### 4.4 Limitations.

Although experimental methods and device encumbrances did affect our results, this device shows promise for obtaining estimates of mechanical impedance using the proposed methods. The bench top setup did not include an explicit damper, and validation of the system identification capabilities of the device was limited to measures of stiffness and inertia. We did, however, report a damping estimate in our results. We hypothesized that our estimates of damping should reflect the lack of an explicit damper in the system, resulting in a mean damping estimate close to zero with some noise. The average damping estimate was close to zero, at 0.3* ± *0.4 Nms/rad, which was an encouraging result, as it aligned with our initial expectations. While we cannot make any definitive claims on the damping estimation abilities of our system, we interpret these data to reflect positively on the potential of our approach to measure human knee damping in future studies.

Another limitation to consider is that impedance estimates tended to fall below the true values. Inertia values revealed a notable skew toward underestimation; inertia estimates for 100% of tested trajectories and case-trajectory combinations were underestimates of the true value. Examining stiffness estimates by trajectory revealed that 80% of the estimates fell below the true value. Examining stiffness estimates by case and trajectory, however, revealed that 43% of the underestimates were within 1% of their true value. We conclude that while inertia estimates were skewed toward underestimation, stiffness estimates were not as strongly skewed in a single direction. Underestimation could be attributed to inherent variation in the torque applied by the exoskeleton; in a prior study characterizing the exoskeleton, output torque varied by up to *∼* 10%. This may arise from inaccuracies in the equation describing the series leaf spring stiffness or from nonlinearities of the leaf spring that are not captured by the linear model implemented in our approach. Overall, the accuracy of impedance estimates reported here, particularly for stiffness and damping, indicates that this issue can be overcome.

### 4.5 Future Directions.

Knowledge of knee mechanical impedance can be used to further rehabilitative practices, prosthetic design, and robotic control. By determining knee impedance values for physically impaired and able-bodied individuals alike, we can use impedance as a metric for rehabilitation. Knowing how an individual's joint impedance varies after a medical intervention or rehabilitative protocol can be a tool for benchmarking patient progress. Knowledge of how mechanical impedance varies can also be used for intelligent design of passive or quasi-passive prosthetic devices. Previous Work shows how biological data can be used to design quasi-passive devices that perform comparably to their powered counterparts but show notable savings in weight and complexity [35,36]. Using a similar approach with knee impedance data could prove beneficial in informing design requirements for the next generation of knee prostheses. Finally, task-based knowledge of knee mechanical impedance provides opportunities for new control methodologies. Using our approach, we can definitively replicate the mechanical impedance of human joints, accurately and simultaneously replicating knee torque, angle, and mechanical impedance.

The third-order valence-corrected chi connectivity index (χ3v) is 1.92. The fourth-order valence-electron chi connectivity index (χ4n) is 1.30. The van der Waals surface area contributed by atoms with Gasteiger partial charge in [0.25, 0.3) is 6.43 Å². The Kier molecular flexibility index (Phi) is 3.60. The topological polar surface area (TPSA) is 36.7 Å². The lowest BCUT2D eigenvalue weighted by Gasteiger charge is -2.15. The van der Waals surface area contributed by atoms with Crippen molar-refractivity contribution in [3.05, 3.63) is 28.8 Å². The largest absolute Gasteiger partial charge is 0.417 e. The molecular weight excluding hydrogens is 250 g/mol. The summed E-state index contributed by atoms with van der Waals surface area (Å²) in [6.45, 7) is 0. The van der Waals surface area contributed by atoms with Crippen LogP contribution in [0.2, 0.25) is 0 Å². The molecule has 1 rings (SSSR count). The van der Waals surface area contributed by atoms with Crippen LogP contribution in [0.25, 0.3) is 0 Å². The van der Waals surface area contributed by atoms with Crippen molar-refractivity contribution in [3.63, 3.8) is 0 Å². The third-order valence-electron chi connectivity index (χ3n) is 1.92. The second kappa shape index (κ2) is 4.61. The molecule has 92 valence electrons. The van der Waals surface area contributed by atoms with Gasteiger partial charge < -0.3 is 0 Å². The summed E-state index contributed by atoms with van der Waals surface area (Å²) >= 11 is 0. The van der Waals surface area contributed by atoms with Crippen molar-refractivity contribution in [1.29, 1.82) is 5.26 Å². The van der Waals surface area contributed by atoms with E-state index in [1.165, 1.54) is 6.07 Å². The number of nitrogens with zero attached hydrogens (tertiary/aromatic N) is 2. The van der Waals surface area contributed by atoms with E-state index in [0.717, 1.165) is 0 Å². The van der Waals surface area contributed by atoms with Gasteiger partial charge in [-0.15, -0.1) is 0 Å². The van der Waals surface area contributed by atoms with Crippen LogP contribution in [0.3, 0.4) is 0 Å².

## 5 Conclusion

In this work, we validated the system identification capabilities of a torque-controllable knee exoskeleton and proposed a perturbation paradigm for the identification of the impedance known mass-spring systems with the intention of extending this work to estimate the mechanical impedance of the human knee during locomotion. Our proposed methods yielded stiffness estimate errors of *∼*2 to 3% damping values centered around zero and dominated by variability and inertia estimate errors ranging from *∼*13 to 16%. We also learned that our analysis techniques tend to underestimate impedance parameters and that experimental factors such as the frequency of the underlying trajectory and type of perturbation applied by the exoskeleton have an effect on the efficacy of the results of our approach. From the conclusions, we believe that this tool can be utilized to characterize human knee joint mechanical impedance during locomotion in future studies.

## Funding Data

NSF CAREER (Award No. 1846969; Funder ID: 10.13039/100000001).

NSF Graduate Research Fellowship (Award No. DGE 1256260; Funder ID: 10.13039/100000001).

## References